In object-oriented programming languages dynamic compilers are particularly good candidates for performing escape analysis. In traditional static compilation method overriding can make escape analysis impossible, as any called method might be overridden by a version that allows a pointer to escape.
Is this not only the case for languages with dynamic loading of classes. If a language knows every used class at compile-time it should be able to do escape analysis.
The Java Exampe should be changed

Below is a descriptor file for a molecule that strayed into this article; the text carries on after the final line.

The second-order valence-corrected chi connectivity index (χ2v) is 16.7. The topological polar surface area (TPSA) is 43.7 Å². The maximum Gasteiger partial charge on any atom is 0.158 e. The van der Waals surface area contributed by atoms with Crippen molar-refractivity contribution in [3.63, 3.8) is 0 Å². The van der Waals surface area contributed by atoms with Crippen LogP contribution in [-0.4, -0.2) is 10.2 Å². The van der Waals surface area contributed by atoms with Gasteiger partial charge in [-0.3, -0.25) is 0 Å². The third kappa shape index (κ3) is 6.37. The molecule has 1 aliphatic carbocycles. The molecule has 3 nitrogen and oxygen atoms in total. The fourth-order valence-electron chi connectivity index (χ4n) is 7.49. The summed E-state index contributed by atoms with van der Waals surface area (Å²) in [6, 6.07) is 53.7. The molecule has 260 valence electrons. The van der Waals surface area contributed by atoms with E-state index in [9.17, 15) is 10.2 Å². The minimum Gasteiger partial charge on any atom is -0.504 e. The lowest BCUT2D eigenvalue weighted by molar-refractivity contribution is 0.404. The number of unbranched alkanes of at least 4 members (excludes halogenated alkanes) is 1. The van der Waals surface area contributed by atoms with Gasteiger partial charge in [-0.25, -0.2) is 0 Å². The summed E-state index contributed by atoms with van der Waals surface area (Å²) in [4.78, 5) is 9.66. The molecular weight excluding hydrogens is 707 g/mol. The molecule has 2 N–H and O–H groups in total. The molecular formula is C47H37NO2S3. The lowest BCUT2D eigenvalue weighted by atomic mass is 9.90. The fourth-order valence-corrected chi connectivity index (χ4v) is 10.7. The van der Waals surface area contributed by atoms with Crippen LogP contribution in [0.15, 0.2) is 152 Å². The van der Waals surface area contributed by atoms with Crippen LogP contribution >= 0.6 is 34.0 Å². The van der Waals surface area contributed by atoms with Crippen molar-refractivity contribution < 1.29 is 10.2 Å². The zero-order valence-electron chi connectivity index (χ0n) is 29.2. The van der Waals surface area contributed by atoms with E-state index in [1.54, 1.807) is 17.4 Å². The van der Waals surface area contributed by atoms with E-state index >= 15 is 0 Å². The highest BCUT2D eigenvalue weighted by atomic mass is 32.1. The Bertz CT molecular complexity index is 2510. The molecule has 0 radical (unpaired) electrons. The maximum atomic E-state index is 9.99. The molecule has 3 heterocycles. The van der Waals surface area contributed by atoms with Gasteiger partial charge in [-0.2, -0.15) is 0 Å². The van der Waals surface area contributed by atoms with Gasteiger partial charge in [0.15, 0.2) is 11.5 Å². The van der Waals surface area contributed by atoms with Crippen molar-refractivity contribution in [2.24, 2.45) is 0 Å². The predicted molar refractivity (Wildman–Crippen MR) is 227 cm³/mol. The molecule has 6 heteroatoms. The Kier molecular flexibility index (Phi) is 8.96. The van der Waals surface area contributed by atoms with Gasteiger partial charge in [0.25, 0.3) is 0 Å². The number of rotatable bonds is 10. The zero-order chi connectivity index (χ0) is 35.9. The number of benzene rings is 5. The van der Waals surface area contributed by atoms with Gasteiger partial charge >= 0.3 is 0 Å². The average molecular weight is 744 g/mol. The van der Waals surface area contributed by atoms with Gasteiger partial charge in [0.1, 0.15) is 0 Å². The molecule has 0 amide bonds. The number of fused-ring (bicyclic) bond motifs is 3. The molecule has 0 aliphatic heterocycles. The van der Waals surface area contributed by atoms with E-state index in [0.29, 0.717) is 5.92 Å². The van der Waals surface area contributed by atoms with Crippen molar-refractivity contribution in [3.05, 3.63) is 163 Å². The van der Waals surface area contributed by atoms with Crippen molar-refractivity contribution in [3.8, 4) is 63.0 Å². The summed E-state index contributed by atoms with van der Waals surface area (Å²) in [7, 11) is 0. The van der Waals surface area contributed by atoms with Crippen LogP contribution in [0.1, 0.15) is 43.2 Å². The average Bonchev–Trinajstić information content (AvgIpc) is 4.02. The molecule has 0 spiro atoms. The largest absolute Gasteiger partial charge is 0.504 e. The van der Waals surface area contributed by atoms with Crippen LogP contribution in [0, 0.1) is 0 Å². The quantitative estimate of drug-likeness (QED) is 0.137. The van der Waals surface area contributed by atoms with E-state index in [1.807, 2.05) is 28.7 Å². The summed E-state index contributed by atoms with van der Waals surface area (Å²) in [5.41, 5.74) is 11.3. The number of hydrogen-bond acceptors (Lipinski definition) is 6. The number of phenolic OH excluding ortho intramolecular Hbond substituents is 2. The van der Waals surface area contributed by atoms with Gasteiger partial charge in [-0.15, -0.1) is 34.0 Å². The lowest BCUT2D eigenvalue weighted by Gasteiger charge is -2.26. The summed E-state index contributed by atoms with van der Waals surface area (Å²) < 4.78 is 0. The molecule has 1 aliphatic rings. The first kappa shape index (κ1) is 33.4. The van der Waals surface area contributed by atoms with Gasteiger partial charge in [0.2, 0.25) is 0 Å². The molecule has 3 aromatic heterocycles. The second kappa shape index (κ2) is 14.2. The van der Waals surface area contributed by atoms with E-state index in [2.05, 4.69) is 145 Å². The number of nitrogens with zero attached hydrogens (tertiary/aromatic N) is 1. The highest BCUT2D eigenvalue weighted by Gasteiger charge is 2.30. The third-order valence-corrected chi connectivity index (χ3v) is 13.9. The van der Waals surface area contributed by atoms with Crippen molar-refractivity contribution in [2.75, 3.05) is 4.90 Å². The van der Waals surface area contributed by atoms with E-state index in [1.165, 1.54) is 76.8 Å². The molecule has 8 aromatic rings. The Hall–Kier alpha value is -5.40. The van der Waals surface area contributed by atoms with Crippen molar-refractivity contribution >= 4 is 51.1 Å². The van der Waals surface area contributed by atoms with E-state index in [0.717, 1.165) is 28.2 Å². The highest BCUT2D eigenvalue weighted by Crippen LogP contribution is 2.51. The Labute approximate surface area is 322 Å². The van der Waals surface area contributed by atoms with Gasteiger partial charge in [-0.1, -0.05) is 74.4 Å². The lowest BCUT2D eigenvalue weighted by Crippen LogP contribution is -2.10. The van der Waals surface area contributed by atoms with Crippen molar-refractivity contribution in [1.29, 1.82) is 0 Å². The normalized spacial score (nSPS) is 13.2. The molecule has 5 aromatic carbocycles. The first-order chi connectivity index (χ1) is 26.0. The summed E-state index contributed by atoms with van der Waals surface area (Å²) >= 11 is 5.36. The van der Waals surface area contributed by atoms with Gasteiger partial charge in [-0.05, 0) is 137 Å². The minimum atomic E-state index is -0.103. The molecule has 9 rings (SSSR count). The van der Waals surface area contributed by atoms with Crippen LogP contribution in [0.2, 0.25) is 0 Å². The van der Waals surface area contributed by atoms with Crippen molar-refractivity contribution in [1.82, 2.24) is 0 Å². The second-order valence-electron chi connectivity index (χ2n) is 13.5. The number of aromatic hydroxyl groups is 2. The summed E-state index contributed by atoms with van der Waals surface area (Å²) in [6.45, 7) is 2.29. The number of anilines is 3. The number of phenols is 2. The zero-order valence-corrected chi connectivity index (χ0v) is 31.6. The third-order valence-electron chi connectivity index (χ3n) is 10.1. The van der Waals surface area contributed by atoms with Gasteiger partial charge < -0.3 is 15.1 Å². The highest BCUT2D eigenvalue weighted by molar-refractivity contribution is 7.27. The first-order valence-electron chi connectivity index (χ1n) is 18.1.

I think that the current Java example is not appropriate for Wikipedia, becase it contains potentialy unsafe but legal Java code, e.g. passing this reference to a method inside a constructor. And it seems that the whole article is ambiguous about what is an escape. Is it just passing a pointer to a subroutine, or does a pointer escape only if it survives beyond the life time of the stack frame of the function in question. In the current example a reference is passed to a method, and the code that is executed in turn does not save the reference on the heap or in a static variable, so it does not survive beyond the lifetime of the constructor's stack frame. If that wasn't a constructor but a method that created an instance of A, and passed it to doSomething, the compiler could alocate the A object on the stack. The example should be changed in that direction (it should show successfull escape analysis). The compiler could not perform escape analysis on the call to doSomething only if it didn't have access to the implementation, but the JVM JIT compiler certainly has access to it, even if it is in an external library. So if you agree and no comments land on this page in any resonable amount of time, I will proceed with the changes. --Ivan90bg (talk) 21:44, 20 December 2012 (UTC)